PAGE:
The Life of the Victorious Buddha

[The Story of the Perfections]


nisinno upadhāresi dhamme buddhakare tadā
kim-uddhaṁ vā adho vā pi disāsu vidisāsu ca [60]

Tadā nisinno Buddha-kare dhamme kiṁ uddhaṁ vā adho vā pi disāsu vidisāsu ca upadhāresi,

Then, while sitting, he examined above, below, in the main and intermediate directions what things make one Awakened, i.e. the ten perfections (pārāmitā): generosity, virtue, renunciation, wisdom, energy, patience, truth, determination, friendliness, and equanimity.


iccevaṁ vicinanto so sakalaṁ dhammadhātukaṁ
addakkhi sakasantāne paṭhamaṁ dānapāramiṁ [61]

so iti-evaṁ sakalaṁ Dhamma-dhātukaṁ vicinanto, saka-santāne paṭhamaṁ dāna-pāramiṁ addakkhi,

examining all the elements of the Dhamma in this way, the first thing he saw in his own stream (of consciousness) I think we must understand santāna in this way here, rather than the continuity of lives, which is what it usually refers to. was the perfection of giving,


evam-evaṁ gavesanto uttariṁ pāramiṁ vidū
sabbā pāramiyo disvā attano ñāṇacakkhunā [62]

evaṁ vidū, evaṁ uttariṁ pāramiṁ gavesanto, attano ñāṇa-cakkhunā sabbā pāramiyo disvā,

understanding it thus, and seeking out the next perfection in this way, after seeing by himself with the eye of knowledge all the perfections,


saṁsāre saṁsaranto so bahuṁ dukkhaṁ titikkhiya
gavesantomataṁ santo pūretvā dānapāramī [63]

so Saṁsāre saṁsaranto bahuṁ dukkhaṁ titikkhiya, santo amataṁ gavesanto, dāna-pāramī pūretvā -

and enduring a great deal of suffering in the rolling on of Saṁsāra, Saṁsāra is the continuing round of birth and death that rolls on until the attainment of complete emancipation (parinibbāna). The word is derived from the verb saṁsarati, which means rolling on, moving about continuously. seeking the peaceful, the deathless, after fulfilling the perfection of giving -


sattānaṁ kapparukkho va cintāmaṇi va kāmado
icchiticchitam-annādiṁ dadanto dadataṁ varo [64]

sattānaṁ kappa-rukkho va cintā-maṇi va dadanto kāma-do, icchita-icchitaṁ varo anna-ādiṁ dadataṁ -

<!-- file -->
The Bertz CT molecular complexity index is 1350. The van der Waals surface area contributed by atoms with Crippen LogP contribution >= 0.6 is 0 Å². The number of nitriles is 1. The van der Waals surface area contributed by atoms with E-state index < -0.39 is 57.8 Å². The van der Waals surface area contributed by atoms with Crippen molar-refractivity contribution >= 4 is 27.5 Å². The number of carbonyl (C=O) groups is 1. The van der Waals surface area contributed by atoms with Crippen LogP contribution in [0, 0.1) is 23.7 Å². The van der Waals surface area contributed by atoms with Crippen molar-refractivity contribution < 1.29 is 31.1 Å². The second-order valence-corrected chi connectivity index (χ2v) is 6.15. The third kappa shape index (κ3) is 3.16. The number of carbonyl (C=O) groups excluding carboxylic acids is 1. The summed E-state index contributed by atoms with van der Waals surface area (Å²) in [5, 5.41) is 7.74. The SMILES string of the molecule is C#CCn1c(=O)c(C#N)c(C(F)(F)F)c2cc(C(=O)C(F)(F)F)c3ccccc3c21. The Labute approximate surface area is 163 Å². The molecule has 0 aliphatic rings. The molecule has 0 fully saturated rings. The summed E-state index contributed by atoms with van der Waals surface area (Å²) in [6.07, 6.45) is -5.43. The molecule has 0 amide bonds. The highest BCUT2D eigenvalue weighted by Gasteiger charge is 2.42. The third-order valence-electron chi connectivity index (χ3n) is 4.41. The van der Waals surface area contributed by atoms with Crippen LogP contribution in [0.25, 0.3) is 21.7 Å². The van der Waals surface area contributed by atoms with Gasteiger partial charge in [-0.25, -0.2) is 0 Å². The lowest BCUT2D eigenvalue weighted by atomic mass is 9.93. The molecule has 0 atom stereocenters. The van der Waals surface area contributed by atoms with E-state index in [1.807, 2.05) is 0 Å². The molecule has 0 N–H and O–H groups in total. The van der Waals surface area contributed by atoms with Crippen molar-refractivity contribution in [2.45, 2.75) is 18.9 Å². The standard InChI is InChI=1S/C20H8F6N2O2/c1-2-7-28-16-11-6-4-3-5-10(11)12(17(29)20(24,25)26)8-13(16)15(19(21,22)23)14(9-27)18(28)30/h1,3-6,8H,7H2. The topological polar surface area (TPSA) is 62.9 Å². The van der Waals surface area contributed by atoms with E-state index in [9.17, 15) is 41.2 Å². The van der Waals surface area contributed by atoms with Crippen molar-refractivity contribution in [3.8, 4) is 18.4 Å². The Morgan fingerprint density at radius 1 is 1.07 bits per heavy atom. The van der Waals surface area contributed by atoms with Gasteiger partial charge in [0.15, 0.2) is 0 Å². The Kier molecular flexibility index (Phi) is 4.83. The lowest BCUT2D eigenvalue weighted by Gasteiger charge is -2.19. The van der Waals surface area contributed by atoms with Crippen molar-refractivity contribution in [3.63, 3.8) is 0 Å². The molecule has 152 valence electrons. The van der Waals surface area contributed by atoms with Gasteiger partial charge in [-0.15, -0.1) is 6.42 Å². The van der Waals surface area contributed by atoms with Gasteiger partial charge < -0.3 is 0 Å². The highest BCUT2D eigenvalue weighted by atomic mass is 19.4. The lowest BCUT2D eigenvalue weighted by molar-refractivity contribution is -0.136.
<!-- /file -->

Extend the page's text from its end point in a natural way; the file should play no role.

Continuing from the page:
giving to (all) beings, like a wish-fulfilling tree or a wish-fulfilling jewel, granting their desires, he gave whatever they longed for, beginning with excellent food and so forth -


tārakāhi bahuṁ katvā nabhe cāruvilocane
uppāṭetvā dadaṁ dhīro yācakānaṁ pamodito [65]

nabhe tārakāhi bahuṁ katvā, pamodito Dhīro, cāru-vilocane uppāṭetvā, yācakānaṁ dadaṁ,

and doing a good many other things, (as many as) the stars in the sky, gladly the Hero, having torn out his charming eyes, gave them to beggars, See his life as King Sivi, Jātaka 499.


mahiyā paṁsuto cāpi samuddodakatodhikaṁ
dadaṁ sarīramaṁsañ-ca lohitam-pi ca attano [66]

Attano mahiyā paṁsuto sarīra-maṁsaṁ ca-api; samudda-udakato-adhikaṁ ca pi lohitaṁ dadaṁ.

he also gave his body’s flesh, more than the dust on the earth; and his blood, more than the waters in the ocean. See e.g. his existence as Maitrībala recorded in the Sanskrit Jātakamālā (not found in the Pāḷi collection).


molinālaṅkate sīsedhikaṁ katvā sineruto
kampayitvā mahiṁ dento sute cāpi sakaṅganā [67]

Molinā-alaṅkate sīse Sineruto adhikaṁ katvā, mahiṁ kampayitvā, sute saka-aṅganā api ca dento.

After giving away his diadem-ardorned heads in excess of (Mount) Sineru, i.e. the bones piled up would exceed the size of the great Mountain Sineru. and making the earth shake, he gave away his wife and children. In his last existence on earth as Vessantara, which forms the subject of the last (547th) Jātaka story in the Pāli collection. Subsequently he was reborn in the Tusita Heaven.


sīlanekkhammapaññādi pūretvā sabbapāramī
vessantarattabhāvevaṁ patvā tamhā cuto pana [68]

Evaṁ sīla-nekkhamma-pañña-ādi sabba-pāramī pūretvā, Vessantara-atta-bhāvaṁ patvā, tamhā pana cuto

Thus after fulfilling all the perfections such as virtue, renunciation, and wisdom, and attaining his individuality as Vessantara, and from there passing away


uppajjitvā surāvāse sundare tusite pure
vasanto suciraṁ kālaṁ bhutvānānantasampadaṁ [69]

Sura-āvāse sundare Tusite pure uppajjitvā, su-ciraṁ kālaṁ ananta-sampadaṁ bhutvāna vasanto.

and re-arising in the Tusita Heaven, It appears that pura is used in the sense of Heaven here. the beautiful abode of the Suras, for a very long time he dwelt (there) enjoying endless blessings.